Viele Grüße,

Rainer

Conifers, à 2014-11-16 13:54:54, a dit:
Hallo Rainer,

Probably yes, T. occidentalis is almost never a large tree! Could you add a link to the tree you refer to, please ;-)

Rainer Lippert, à 2014-11-16 15:56:04, a dit:
Hallo Conifers,

hier ist der andere Baum: thuya géant de Californie (Thuja plicata) '19892'

Viele Grüße,

Rainer

Conifers, à 2014-11-16 16:38:59, a dit:
Danke! Yes, Thuja plicata is correct.
Rainer Lippert, à 2014-11-16 16:45:02, a dit:
Danke auch für die Bestätigung. Dann handelt es sich bei beiden Bäumen um Thuja plicata. Und mal wieder ein falsch angebrachtes Schild ;-)

Viele Grüße,

Rainer

RedRob, à 2014-11-17 18:11:33, a dit:
Some very impressive trees at this location Rainer, one to visit for sure if anyone is ever this way.
Rainer Lippert, à 2014-11-17 18:30:23, a dit:
Hallo RedRob,

ja, da stehen einige interessante Bäume. Aktuell stehen dort von 6 Baumarten der jeweils höchste von Deutschland.

Viele Grüße,

Rainer


RedRob, à 2014-11-17 18:08:21, édité à 2014-11-17 18:09:59, a dit:
Hello Jeroen, is this the Netherland's tallest tree now and likely to remain so or are there some possible challengers? From the distance photo the Douglas looks as if it has a really wide spread on the crown.


Leo Goudzwaard, à 2014-11-13 11:35:45, a dit:
wow, this oak tree has been grafted twice!, and I have never seen this before.

Has anyone noticed this before on large trees?

The old Quercus coccinea trees in the Netherlands are usually grafted once and quite high on the stam, on Q. rubra or Q. palustris.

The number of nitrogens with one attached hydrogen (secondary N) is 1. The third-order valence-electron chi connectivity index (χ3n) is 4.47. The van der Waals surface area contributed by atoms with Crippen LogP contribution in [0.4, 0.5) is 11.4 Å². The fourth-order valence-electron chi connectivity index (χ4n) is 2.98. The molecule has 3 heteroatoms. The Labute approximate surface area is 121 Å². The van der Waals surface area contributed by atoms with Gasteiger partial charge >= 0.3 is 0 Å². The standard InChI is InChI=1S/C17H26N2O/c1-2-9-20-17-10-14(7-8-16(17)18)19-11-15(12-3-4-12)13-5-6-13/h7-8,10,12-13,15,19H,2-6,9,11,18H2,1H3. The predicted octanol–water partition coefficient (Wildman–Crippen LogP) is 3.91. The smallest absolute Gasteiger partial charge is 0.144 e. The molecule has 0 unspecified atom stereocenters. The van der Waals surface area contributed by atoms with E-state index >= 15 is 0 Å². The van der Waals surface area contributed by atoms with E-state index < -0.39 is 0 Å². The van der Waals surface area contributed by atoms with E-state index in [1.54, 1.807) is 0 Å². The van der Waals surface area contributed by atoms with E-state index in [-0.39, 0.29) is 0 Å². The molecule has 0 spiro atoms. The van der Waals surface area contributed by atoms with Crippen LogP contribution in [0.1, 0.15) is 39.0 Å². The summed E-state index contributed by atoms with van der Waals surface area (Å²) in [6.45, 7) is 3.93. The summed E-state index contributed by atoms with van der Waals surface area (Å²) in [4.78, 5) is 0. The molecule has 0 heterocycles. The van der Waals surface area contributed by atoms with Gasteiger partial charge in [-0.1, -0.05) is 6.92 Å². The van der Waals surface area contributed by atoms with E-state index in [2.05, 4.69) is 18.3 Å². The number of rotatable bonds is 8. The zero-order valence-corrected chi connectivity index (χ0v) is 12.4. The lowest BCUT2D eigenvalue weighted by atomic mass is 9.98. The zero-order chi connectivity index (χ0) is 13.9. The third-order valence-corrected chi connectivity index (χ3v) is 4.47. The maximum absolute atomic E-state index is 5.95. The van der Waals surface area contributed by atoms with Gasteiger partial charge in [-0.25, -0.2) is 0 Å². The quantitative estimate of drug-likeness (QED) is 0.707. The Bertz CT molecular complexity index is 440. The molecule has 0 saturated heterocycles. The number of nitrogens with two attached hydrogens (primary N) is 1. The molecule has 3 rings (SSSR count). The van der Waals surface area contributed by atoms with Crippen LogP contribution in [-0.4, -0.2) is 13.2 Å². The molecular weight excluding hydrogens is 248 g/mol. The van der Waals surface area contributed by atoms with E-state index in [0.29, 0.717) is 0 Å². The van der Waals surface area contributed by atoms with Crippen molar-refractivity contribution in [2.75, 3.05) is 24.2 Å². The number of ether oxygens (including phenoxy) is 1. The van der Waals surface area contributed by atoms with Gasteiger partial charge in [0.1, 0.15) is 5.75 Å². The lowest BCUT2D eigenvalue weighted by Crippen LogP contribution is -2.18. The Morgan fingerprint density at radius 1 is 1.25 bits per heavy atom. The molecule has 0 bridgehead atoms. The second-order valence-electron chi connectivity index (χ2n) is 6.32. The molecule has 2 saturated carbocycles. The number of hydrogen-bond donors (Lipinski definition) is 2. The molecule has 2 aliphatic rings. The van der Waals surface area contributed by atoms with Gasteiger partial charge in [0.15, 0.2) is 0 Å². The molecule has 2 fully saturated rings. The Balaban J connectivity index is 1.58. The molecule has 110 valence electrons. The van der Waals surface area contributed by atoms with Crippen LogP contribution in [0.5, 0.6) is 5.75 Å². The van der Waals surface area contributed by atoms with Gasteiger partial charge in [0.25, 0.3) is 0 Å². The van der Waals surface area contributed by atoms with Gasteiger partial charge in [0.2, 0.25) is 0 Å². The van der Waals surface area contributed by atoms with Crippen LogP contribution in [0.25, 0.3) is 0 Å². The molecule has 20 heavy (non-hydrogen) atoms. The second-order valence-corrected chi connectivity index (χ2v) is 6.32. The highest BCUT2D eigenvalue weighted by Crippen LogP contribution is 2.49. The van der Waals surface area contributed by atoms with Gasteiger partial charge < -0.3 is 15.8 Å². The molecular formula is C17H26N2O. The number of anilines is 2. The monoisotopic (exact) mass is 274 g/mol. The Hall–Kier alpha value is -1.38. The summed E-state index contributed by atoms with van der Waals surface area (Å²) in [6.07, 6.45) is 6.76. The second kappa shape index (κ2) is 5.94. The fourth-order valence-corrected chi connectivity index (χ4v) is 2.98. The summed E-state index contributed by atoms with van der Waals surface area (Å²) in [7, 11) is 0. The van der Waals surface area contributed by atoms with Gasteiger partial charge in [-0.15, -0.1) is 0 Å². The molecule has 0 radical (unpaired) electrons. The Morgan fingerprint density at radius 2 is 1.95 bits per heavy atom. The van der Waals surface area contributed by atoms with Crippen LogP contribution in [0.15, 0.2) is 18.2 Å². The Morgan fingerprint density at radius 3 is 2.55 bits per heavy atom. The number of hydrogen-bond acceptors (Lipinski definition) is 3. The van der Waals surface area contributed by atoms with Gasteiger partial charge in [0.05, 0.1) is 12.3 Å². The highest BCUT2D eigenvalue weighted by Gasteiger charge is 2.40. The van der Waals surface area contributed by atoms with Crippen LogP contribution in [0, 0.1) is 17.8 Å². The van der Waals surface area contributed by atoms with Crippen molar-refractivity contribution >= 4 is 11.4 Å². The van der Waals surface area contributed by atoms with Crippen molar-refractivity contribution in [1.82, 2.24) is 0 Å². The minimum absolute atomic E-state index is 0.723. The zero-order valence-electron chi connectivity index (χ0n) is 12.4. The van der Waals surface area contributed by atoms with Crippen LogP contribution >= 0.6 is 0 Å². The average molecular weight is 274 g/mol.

Double grafting has been common practice with fruit trees as apple, pear and Cydonia.

In Dutch the method is called "tussenstam"-method.

Great finding and good picture, Nardo!


TheTreeRegisterOwenJohnson, à 2014-11-15 18:17:48, a dit:
I've only seen double-grafting of Pyrus salicifolia 'Pendula' and on what in Britain were sold as 'Sheraton' cherries. (Roots Prunus avium, trunk P. serrula, crown P. serrulata cv. They don't live long.) In SE England many older Quercus coccinea are also grafted on Q. rubra and I had assumed they were 'Splendens', a clone distributed by the Knap Hill Nursery in Surrey. They have bigger axillary tufts under the leaf vein-joints, almost like Q. palustris. I don't know whether the Knap Hill Nursery also distributed to the near Continent or if there was a similar clone sold there as grafts.

Conifers, à 2014-11-16 13:57:46, a dit:
I'm not sure it is double-grafted, it may just be a coincidence with the bark pattern on the burrs. The adjacent chêne écarlate (Quercus coccinea) '19854' is clearly not double-grafted.

Conifers, à 2014-11-16 16:44:39, a dit:
I just looked at the tree on Google Street View, which shows it well from the other side. Only one graft line!


Jeroen Philippona, à 2014-11-16 09:34:09, a dit:
Hallo OKAnnette,

Leuk dat je een foto en gegevens van de Major Oak op deze website zet! Deze boom staat echter al enige jaren op een andere locatie op de website, nl hier: http://www.monumentaltrees.com/nl/gbr/engeland/nottinghamshire/968_sherwoodforest/ .

Het zou het beste zijn om je foto's en evt. andere gegevens op die pagina toe te voegen en de nieuwe pagina te verwijderen.

De omschrijving van een locatie is in Engeland vaak wat lastig, vandaar waarschijnlijk dat je de oudere pagina van de eik niet had gezien.

Vriendelijke groeten,

Jeroen Philippona



Rainer Lippert, à 2014-11-16 09:33:58, a dit:
Hallo,

ein toller Baum.

Handelt es sich hier um die gleiche Eiche: http://www.monumentaltrees.com/de/gbr/england/northamptonshire/10111_sherwoodforest/19894/

Viele Grüße,

Rainer



OKAnnette, à 2014-11-15 23:38:06, a dit:
Foto niet van mij maar van Phil Lockwood.

Zie artikelhttp://www.bbc.com/news/uk-england-nottinghamshire-30052751

Enhttp://en.wikipedia.org/wiki/Major_Oak.

Indrukwekkend mooi. Daar wordt je stil van.....